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Fire hall changes irk residents

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Recent changes to the site plan of the new Station No. 11 fire hall in St. James has left a ringing in the ears of nearby residents.


Last week, city fire chief Reid Douglas and Winnipeg Fire Paramedic Service project manager Christine Friesen appeared before the Assiniboia community committee seeking approval to move the location of the station from the back end of the property near Century Street up to the front of the site near Portage Avenue.


The committee approved the changes following a two-hour public hearing, a move city officials say will increase visibility of the station, improve traffic sight lines and reduce the overall footprint of the station by about 600 square feet.


"It’s a technicality we need to see happen," Douglas said.


However, Riverbend Crescent resident Katherine Thiesenhausen was disappointed the fire department didn’t first consult with residents about the changes.


Thiesenhausen said she is particularly concerned about the site’s marsh area, which was specifically excluded from the original plans and has since been filled in.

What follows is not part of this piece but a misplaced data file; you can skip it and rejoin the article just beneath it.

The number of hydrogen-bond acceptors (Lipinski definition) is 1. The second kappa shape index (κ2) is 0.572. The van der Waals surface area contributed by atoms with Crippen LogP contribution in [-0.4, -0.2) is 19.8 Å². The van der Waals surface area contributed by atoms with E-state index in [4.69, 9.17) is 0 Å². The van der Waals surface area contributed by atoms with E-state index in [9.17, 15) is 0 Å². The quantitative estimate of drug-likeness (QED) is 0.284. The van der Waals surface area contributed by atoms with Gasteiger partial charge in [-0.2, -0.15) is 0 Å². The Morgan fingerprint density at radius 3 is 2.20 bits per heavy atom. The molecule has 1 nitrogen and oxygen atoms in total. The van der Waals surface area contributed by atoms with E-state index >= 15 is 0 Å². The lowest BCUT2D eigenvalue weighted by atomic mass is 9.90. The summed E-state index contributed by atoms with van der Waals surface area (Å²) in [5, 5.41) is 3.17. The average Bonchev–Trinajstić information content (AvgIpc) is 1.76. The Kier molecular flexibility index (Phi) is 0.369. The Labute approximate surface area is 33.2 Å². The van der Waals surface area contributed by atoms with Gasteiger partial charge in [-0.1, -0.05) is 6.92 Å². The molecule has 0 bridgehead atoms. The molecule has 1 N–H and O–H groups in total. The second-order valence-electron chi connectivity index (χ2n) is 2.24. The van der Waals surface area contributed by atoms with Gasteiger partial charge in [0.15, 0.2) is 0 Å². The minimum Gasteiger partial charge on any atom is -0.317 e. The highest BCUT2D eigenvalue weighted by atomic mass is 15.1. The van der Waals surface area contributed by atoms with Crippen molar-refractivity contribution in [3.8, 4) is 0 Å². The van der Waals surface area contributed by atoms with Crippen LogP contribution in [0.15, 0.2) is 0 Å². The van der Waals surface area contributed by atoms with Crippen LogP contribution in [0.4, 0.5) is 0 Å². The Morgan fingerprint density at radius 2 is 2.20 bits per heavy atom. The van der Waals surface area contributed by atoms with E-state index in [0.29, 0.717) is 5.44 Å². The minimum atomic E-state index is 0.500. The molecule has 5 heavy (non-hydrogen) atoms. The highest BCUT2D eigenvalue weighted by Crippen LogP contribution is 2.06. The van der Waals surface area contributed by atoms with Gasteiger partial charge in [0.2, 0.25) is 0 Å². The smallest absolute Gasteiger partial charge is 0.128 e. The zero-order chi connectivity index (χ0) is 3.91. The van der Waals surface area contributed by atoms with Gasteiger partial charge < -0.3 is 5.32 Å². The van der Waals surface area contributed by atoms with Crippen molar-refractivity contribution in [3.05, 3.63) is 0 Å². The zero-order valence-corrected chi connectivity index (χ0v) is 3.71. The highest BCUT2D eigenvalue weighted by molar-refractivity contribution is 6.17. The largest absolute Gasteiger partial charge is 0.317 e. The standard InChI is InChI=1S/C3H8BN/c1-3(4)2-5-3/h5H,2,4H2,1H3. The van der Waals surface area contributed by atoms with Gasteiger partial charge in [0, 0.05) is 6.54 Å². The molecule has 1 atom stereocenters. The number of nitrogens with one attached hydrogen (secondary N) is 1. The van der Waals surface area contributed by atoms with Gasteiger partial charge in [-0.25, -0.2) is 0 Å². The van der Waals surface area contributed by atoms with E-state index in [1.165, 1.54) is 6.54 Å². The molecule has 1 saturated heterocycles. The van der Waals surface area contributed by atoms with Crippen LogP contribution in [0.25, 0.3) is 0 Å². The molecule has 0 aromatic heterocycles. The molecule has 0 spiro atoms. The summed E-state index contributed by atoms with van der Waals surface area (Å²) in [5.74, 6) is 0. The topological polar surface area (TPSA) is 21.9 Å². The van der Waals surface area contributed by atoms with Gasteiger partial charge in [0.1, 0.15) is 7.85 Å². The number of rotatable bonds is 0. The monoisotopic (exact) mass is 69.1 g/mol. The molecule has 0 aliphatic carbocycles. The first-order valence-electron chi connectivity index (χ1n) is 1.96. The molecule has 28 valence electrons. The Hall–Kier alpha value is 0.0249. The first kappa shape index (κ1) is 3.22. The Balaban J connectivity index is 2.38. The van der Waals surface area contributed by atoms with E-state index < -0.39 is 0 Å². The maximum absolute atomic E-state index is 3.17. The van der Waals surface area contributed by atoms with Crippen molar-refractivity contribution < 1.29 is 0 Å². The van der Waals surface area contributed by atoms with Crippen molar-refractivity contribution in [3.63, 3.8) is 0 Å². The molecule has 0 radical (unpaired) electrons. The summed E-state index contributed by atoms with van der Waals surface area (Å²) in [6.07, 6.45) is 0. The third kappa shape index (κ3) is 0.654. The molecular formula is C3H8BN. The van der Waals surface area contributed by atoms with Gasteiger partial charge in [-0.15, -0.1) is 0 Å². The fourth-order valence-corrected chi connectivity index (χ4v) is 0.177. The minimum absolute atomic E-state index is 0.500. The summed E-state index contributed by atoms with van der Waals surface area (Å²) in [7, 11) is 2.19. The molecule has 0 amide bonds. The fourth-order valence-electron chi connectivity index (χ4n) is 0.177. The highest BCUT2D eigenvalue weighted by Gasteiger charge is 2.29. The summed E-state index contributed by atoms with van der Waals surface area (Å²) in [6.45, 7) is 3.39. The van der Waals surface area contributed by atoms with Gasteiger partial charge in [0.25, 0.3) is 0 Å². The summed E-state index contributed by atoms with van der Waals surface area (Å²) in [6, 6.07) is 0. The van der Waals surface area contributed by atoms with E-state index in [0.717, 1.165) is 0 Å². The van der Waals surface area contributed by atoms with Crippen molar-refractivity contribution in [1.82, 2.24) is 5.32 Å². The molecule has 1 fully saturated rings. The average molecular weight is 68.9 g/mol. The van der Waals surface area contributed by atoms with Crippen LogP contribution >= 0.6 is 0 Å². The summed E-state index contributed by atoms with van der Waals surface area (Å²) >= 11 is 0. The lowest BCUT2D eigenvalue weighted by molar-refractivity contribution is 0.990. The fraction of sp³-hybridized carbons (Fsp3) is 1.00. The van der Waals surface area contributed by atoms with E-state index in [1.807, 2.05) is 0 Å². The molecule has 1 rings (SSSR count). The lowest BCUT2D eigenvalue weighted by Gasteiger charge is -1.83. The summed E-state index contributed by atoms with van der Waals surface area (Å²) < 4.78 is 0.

"You’re being asked to sign on (for) something that’s already been done. That’s not how I see democracy working," she told the committee.


"There was inadequate consultation on this change. Residents have not had a chance until now."


In July 2011, the city approved plans to replace the current Station No. 11 on Berry Street with a new facility on a two-acre site inside the cloverleaf next to the St. James Hotel.


St. James resident Fred Morris asked if the cloverleaf at Portage and Century was the best location for the new station, which will also serve portions of River Heights.


Morris also questioned if building on previously excavated land was a good idea.


"This is a 50- to 100-year decision," he said. "That’s why it should be the right decision."


At the beginning of the hearing, a lawyer for the Viscount Gort Hotel argued the station’s construction was "unlawful" and it is being built without provincial approval.


Richard Good said Viscount owner Phillip Kives was not consulted, and the hotel could suffer a loss of revenue and reputation as a result of the decision.


The city proceeded with undue haste, Good said, calling for construction to be stopped until there was further consultation.


Coun. Scott Fielding (St. James-Brooklands) noted the WFPS held a public consultation about the station at the Viscount Gort in July 2011.


He also noted a letter sent by the hotel to the community about the hearing misled residents into believing the station was expanding in size and taking up more greenspace inside the cloverleaf when the opposite was true.


Facebook.com/TheMetroWPG
Twitter: @metroWPG

matt.preprost@canstarnews.com

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